PHOENIX — Sober drivers arrested for driving under the influence can complain to the police and get criminal charges dismissed in court, but they have few other options for recourse.
"I'm just happy it's finally over," Tasha McConnell told ABC15 after Phoenix Municipal Court dismissed both her DUI case and her traffic citation.
McConnell was arrested by two Phoenix officers in July for driving under the influence of drugs after they pulled her over for allegedly running a stop sign. One of the officers was David Morris, a certified drug recognition expert. McConnell fought to prove her innocence over five months and during multiple court appearances.
"They weren't able to prove that I did not stop at the stop sign beyond a shadow of a doubt," McConnell said after her final court hearing last week.
The ABC15 Investigators have linked Officer Morris to nine recent DUI cases, including McConnell's, that prosecutors later dropped for lack of evidence. The drivers were either below the legal limit for alcohol, or blood toxicology tests came back negative for both drugs and alcohol.
Officer Morris has made 56 DUI arrests since April 2018, according to the Phoenix Police Department.
"I don't have concerns of the things I've reviewed about David Morris as he's reached the threshold and has shown proficiency when he is allowed to conduct a DRE evaluation," said Det. Kemp Layden, Arizona's statewide DRE coordinator.
ABC15 obtained copies of Morris' DRE evaluation logs and logs for 14 other officers for the 2018/2019 fiscal year.
Officer Morris conducted 18 DRE exams, after completing his initial training, the most of any officer whose logs ABC15 reviewed. Morris also had the most errors. In two cases, he concluded that the driver was impaired on drugs, and blood test results came back negative. Even so, Morris is meeting the 80 percent correct threshold required of DREs.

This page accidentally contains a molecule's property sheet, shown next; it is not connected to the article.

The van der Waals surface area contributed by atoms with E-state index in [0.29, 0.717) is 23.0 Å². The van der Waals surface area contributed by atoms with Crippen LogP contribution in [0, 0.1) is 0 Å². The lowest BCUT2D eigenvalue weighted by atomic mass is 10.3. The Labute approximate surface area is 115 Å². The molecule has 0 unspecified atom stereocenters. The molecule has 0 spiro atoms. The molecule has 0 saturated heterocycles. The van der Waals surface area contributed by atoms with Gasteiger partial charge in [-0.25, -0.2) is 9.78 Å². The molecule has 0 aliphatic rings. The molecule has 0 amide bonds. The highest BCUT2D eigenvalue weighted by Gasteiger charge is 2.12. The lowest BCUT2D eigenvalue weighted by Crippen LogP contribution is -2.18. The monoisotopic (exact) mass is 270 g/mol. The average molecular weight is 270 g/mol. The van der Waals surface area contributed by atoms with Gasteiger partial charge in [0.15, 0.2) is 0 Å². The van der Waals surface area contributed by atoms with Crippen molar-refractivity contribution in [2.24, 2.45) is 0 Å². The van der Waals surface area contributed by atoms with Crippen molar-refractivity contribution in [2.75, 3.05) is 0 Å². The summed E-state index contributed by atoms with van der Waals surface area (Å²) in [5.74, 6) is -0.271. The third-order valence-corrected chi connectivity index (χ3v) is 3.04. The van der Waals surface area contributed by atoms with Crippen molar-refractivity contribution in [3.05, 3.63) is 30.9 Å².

Phoenix police also said the crime lab can't test for every possible intoxicating drug.
"A clear tox [blood toxicology test] does not necessarily exonerate a person beyond any shadow of a doubt," said Layden.
"The problem is telling officers that purely subjective observations should trump scientific tests," said ACLU Arizona staff attorney Jared Keenan. A former public defender, Keenan said he saw the same standard observations repeated in DUI reports, such as bloodshot, watery eyes; slurred speech; and an odor of alcohol.
"There's no way to later, objectively know whether those things were there, or whether the officer was just putting them in to justify the arrest after the fact," Keenan said.
Drivers upset about a questionable DUI arrest can file complaints with the police department. Beyond that, their options could be limited.
"It's very difficult to sue the police if they're acting in good faith," Keenan said. "If these officers are being trained and told that this sort of subjective DRE recognition tests are valid, right, arguably they're all acting in good faith."
Officer Morris remains on patrol in North Phoenix.